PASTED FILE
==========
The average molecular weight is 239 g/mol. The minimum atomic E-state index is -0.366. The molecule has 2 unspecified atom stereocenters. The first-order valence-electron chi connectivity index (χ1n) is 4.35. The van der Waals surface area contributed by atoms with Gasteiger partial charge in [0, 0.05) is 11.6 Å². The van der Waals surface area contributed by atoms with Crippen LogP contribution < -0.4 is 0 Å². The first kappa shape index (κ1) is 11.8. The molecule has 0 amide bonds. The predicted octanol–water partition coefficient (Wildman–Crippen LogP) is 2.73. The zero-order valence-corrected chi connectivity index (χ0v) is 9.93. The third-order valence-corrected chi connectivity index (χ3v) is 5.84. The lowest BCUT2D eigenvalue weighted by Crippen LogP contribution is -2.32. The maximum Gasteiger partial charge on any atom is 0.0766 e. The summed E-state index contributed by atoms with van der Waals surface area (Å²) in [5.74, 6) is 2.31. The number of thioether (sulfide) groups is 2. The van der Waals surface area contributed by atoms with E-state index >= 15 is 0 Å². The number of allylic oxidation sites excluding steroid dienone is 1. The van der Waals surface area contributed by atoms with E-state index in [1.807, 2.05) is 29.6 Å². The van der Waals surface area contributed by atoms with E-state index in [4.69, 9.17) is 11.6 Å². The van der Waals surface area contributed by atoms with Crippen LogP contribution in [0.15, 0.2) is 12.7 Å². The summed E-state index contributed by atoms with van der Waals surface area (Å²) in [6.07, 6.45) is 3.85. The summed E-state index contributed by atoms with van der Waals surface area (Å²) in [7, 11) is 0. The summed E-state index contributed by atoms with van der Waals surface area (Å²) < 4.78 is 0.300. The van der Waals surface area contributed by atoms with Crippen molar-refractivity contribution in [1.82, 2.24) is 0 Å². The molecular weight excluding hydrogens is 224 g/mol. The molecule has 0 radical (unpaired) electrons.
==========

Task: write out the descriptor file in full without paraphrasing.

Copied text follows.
The average molecular weight is 239 g/mol. The minimum atomic E-state index is -0.366. The molecule has 2 unspecified atom stereocenters. The first-order valence-electron chi connectivity index (χ1n) is 4.35. The van der Waals surface area contributed by atoms with Gasteiger partial charge in [0, 0.05) is 11.6 Å². The van der Waals surface area contributed by atoms with Crippen LogP contribution < -0.4 is 0 Å². The first kappa shape index (κ1) is 11.8. The molecule has 0 amide bonds. The predicted octanol–water partition coefficient (Wildman–Crippen LogP) is 2.73. The zero-order valence-corrected chi connectivity index (χ0v) is 9.93. The third-order valence-corrected chi connectivity index (χ3v) is 5.84. The lowest BCUT2D eigenvalue weighted by Crippen LogP contribution is -2.32. The maximum Gasteiger partial charge on any atom is 0.0766 e. The summed E-state index contributed by atoms with van der Waals surface area (Å²) in [5.74, 6) is 2.31. The number of thioether (sulfide) groups is 2. The van der Waals surface area contributed by atoms with E-state index >= 15 is 0 Å². The number of allylic oxidation sites excluding steroid dienone is 1. The van der Waals surface area contributed by atoms with E-state index in [1.807, 2.05) is 29.6 Å². The van der Waals surface area contributed by atoms with E-state index in [4.69, 9.17) is 11.6 Å². The van der Waals surface area contributed by atoms with Crippen LogP contribution in [0.15, 0.2) is 12.7 Å². The summed E-state index contributed by atoms with van der Waals surface area (Å²) in [6.07, 6.45) is 3.85. The summed E-state index contributed by atoms with van der Waals surface area (Å²) in [7, 11) is 0. The summed E-state index contributed by atoms with van der Waals surface area (Å²) < 4.78 is 0.300. The van der Waals surface area contributed by atoms with Crippen molar-refractivity contribution in [1.82, 2.24) is 0 Å². The molecular weight excluding hydrogens is 224 g/mol. The molecule has 0 radical (unpaired) electrons.